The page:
(Ed note: Huge thanks to Hokius who is, unfortunately, feeling a little under the weather. It’s my honor to write the final recap of this Royals era.)
On the broadcast, it was mentioned this game was going to be treated like a Spring Training game. Really, it was a celebration of the last five years. It must have been a big deal: Marlins Man was at the game today. At one point, Physioc cornily said (I think I got this quote exact): “There is a reason this is called the Heartland and the fans are showing their love today.” Even the weather cooperated as it was a beautiful day in the upper 70s.
It got started early with Salvador Perez, who was not in the lineup. He got in a little staring contest with a Diamondback about who would leave the field last after the National Anthem and introductions . Graciously, the Arizona player backed down and let Salvy have the day.
Standing ovations were practically nonstop in the early innings. In the bottom of the 1st, Eric Hosmer strode through a cacophony of applause to the plate. The ovation swelled as he launched an opposite field home run down the left field line. While trotting to 1st, he had a giant grin on his face as his storybook life continued. The Diamondbacks considered challenging and Ryan Lefebvre made some joke about needing the national guard to protect them if they had. That home run, his 25th of the season, tied last year’s career high. It also is the first time in franchise history the Royals have had three 25 home run hitters (along with Perez and the next hitter).
Mike Moustakas, the newly minted Royals home run champ, was next. Before his at bat and on every pitch, “MOOOOOOOOOSE” thundered through Kauffman Stadium. He grounded out in the first. In the fourth, he squared up on one but hit it to straight away center for a loud out. The new Royals single season record stands at 38 home runs.
In the bottom of the 2nd, another upcoming free agent was cheered to the plate. Alcides Escobar, the current MLB Iron Man, logged his 333rd consecutive game. It also marked the 3rd time in the last 4 season he played all 162 games. During the game, he made a nice play at short, diving to his left and trapping former Royal Grego Blanco in a rundown. In the 4th, he flashed the #Ambush and #DevilMagic. With runners at 1st and 3rd, he grounded to short. But Arizona's SS bobbled it and everyone was safe, including Hosmer crossing the plate to tie the game at 2.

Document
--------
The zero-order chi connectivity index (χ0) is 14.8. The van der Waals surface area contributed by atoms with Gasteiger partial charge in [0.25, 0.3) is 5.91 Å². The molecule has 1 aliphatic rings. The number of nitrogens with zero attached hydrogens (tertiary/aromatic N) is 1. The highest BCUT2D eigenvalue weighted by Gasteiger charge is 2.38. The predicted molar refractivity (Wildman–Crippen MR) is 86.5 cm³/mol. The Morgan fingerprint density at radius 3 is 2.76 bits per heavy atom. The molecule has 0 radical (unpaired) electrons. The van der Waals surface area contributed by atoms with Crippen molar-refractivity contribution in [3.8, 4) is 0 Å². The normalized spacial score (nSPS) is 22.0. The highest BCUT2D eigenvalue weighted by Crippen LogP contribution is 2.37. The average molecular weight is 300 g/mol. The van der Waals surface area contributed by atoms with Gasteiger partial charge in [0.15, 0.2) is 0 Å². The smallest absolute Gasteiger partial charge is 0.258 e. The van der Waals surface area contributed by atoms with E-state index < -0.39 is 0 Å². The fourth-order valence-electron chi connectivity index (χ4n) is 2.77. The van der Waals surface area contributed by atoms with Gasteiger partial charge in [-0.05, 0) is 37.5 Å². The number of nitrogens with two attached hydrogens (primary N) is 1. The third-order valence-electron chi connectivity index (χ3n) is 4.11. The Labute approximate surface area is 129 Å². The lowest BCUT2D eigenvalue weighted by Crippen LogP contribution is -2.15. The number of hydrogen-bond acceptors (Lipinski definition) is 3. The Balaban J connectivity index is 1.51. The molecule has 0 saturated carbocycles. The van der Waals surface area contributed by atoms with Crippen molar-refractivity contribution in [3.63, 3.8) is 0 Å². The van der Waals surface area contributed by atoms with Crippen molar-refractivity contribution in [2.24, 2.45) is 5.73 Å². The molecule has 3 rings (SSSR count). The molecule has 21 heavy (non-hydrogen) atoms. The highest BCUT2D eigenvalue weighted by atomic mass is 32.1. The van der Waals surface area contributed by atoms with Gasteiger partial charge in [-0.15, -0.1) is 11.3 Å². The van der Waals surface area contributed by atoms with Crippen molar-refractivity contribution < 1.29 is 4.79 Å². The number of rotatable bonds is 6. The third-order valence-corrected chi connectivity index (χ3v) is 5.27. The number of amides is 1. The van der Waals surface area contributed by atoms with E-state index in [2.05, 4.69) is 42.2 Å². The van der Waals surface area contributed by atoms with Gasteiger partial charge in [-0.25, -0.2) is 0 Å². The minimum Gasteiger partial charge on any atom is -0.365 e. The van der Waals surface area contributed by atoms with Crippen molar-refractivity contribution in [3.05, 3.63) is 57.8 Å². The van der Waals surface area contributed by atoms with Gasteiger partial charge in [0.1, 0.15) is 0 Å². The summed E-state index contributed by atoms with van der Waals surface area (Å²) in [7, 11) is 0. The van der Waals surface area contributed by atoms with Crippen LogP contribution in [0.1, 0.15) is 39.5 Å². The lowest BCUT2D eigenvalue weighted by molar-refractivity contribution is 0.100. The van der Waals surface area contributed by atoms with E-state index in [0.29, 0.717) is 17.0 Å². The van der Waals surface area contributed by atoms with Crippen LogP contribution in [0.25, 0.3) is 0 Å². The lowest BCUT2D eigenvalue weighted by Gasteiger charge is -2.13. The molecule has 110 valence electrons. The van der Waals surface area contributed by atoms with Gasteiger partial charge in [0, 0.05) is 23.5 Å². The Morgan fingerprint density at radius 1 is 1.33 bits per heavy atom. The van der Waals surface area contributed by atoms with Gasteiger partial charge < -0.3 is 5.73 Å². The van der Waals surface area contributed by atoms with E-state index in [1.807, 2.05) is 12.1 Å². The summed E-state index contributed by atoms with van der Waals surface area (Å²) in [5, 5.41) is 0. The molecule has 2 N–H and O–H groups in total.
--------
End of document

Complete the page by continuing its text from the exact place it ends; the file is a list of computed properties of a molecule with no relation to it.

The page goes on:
Finally, the 3rd inning had Lorenzo Cain’s first at bat. As with the others the (Send help! I’m running out of synonyms for “applause”!) was deafening. He was batting 9th, possibly to split up the ovations, possibly to protect the batting average. Whatever the reason, he ended the season at .300 after going 0 for 2 on the day. He also ended with 5+ bWAR in 3 of the last 4 seasons.
Today’s starter, Jason Vargas, wasn't part of the core that came up through the minors, but he had been with the team for the last 4 years. He came into the day tied for the league lead in wins with 18. Through 4, he gave up 2 runs and it looked like the team was trying to will him through 5 to get him that 19th win so he could have sole possession of the lead.
Unfortunately, something called a Jeremy Hazelbaker happened. The backup Diamondbacks outfielder ended Vargas's day with a 3-run homer in the 5th. In a nod to Vargas and his pitching coach, manager Ned Yost let Dave Eiland go the mound to get Vargas. It was an emotional scene from an emotional pitcher, who slowly walked off the mound, trying to take it all in.
One batter later:
They joined together for a group hug on the infield grass and the PA system is playing Fetty Wap as they walk back to the dugout.— Rustin Dodd (@rustindodd) October 1, 2017